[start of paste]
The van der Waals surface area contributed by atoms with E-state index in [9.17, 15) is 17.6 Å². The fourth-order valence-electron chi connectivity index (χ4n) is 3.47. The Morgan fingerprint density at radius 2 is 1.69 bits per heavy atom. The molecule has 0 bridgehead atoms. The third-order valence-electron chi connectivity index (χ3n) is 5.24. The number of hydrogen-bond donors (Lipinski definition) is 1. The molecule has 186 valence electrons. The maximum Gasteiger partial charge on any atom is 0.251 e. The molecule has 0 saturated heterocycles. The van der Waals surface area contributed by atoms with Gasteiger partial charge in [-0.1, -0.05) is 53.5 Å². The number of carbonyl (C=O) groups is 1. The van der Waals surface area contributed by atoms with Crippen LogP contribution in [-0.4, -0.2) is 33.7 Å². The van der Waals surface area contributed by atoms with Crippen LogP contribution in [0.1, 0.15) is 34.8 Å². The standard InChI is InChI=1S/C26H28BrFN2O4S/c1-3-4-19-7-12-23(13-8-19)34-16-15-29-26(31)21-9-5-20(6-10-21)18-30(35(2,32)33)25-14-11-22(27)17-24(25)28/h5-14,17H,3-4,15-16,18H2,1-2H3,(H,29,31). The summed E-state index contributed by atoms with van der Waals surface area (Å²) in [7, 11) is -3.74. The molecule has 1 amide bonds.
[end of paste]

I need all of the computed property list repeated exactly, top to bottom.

The van der Waals surface area contributed by atoms with E-state index in [9.17, 15) is 17.6 Å². The fourth-order valence-electron chi connectivity index (χ4n) is 3.47. The Morgan fingerprint density at radius 2 is 1.69 bits per heavy atom. The molecule has 0 bridgehead atoms. The third-order valence-electron chi connectivity index (χ3n) is 5.24. The number of hydrogen-bond donors (Lipinski definition) is 1. The molecule has 186 valence electrons. The maximum Gasteiger partial charge on any atom is 0.251 e. The molecule has 0 saturated heterocycles. The van der Waals surface area contributed by atoms with Gasteiger partial charge in [-0.1, -0.05) is 53.5 Å². The number of carbonyl (C=O) groups is 1. The van der Waals surface area contributed by atoms with Crippen LogP contribution in [-0.4, -0.2) is 33.7 Å². The van der Waals surface area contributed by atoms with Crippen LogP contribution in [0.1, 0.15) is 34.8 Å². The standard InChI is InChI=1S/C26H28BrFN2O4S/c1-3-4-19-7-12-23(13-8-19)34-16-15-29-26(31)21-9-5-20(6-10-21)18-30(35(2,32)33)25-14-11-22(27)17-24(25)28/h5-14,17H,3-4,15-16,18H2,1-2H3,(H,29,31). The summed E-state index contributed by atoms with van der Waals surface area (Å²) in [7, 11) is -3.74. The molecule has 1 amide bonds.